An anti-terrorism device is being used to find undocumented immigrants through their cell phones

FBI and ICE agents used cell phones to find an undocumented immigrant in Detroit

By Matthew Rozsa

Published May 19, 2017 12:36PM (EDT)

 (Getty/Bryan Cox)
(Getty/Bryan Cox)

Immigrations and Customs Enforcement has already attracted controversy for the harsh new methods it has employed to round up undocumented immigrants since President Donald Trump became president. These included seeking domestic abuse victims and individuals in hypothermia shelters and even removing a brain tumor patient from a hospital.

Now we can add spying on them with a device designed to monitor terrorists' cell phones.

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An unsealed federal search warrant affidavit reveals that federal investigators have used a cell-site simulator device known as a Hailstorm or Stingray to seek out undocumented immigrants, according to a report by The Detroit News. The machine tricks cell phones within its vicinity into giving it their location data and is capable of interrupting the service of all the cell phones within the location they select. They cannot be used without a judge's prior approval.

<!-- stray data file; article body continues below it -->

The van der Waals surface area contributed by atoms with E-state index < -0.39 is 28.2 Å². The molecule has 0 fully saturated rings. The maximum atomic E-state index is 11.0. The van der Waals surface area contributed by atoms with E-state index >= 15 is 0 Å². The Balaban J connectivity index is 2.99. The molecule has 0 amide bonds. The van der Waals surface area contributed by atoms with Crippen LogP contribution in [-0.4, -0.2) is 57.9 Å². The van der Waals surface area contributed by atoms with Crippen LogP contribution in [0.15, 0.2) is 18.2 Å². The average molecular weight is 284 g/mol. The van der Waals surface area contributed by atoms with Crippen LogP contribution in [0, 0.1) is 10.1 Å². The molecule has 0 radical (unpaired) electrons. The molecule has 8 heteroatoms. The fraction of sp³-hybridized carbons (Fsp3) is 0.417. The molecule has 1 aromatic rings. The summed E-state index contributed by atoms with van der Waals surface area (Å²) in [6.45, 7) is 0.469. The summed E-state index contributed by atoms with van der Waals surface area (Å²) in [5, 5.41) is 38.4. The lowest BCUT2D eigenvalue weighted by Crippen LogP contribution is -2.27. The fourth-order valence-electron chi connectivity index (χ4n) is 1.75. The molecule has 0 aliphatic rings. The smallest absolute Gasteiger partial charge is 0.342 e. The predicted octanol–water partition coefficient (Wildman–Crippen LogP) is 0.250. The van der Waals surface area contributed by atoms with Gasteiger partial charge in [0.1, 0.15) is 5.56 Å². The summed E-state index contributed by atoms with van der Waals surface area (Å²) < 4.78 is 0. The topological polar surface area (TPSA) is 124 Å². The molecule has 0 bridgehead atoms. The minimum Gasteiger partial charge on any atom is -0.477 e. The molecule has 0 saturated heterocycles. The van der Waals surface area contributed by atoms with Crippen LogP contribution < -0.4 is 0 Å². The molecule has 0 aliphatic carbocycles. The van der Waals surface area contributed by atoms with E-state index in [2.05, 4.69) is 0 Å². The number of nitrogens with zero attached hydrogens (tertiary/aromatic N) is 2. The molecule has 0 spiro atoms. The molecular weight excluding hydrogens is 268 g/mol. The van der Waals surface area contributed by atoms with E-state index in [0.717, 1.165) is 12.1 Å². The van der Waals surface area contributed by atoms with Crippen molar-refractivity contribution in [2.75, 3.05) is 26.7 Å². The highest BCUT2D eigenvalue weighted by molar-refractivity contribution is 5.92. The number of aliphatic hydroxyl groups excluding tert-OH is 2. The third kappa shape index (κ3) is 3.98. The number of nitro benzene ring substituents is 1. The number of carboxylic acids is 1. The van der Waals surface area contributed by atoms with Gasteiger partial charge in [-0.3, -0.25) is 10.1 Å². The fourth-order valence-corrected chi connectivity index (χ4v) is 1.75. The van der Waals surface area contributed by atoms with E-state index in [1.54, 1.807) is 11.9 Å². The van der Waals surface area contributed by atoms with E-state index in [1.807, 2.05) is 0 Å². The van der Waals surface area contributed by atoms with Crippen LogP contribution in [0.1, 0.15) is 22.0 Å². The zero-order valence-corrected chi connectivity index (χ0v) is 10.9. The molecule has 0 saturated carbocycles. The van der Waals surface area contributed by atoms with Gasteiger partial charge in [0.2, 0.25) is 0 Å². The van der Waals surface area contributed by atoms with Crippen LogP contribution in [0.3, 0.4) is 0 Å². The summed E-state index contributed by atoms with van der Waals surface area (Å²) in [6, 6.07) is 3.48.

The News reported that a Stingray was used by a team of ICE agents and FBI agents to locate a 23-year-old, twice-deported restaurant worker from El Salvador named Rudy Carcamo-Carranza. He had no prior violent record but had been involved with the law due to allegation that he had driven while intoxicated as well as a hit-and-run automobile crash.

In an email to The News, ICE spokesman Khaalid Walls defended using Stingrays.

"ICE officers and special agents use a broad range of lawful investigative techniques in the apprehension of criminal suspects. Cell-site simulators are invaluable law enforcement tools that locate or identify mobile devices during active criminal investigations," Walls said.

Matthew Rozsa

Matthew Rozsa is a staff writer for Salon. He holds an MA in History from Rutgers University-Newark and is ABD in his PhD program in History at Lehigh University. His work has appeared in Mic, Quartz and MSNBC.

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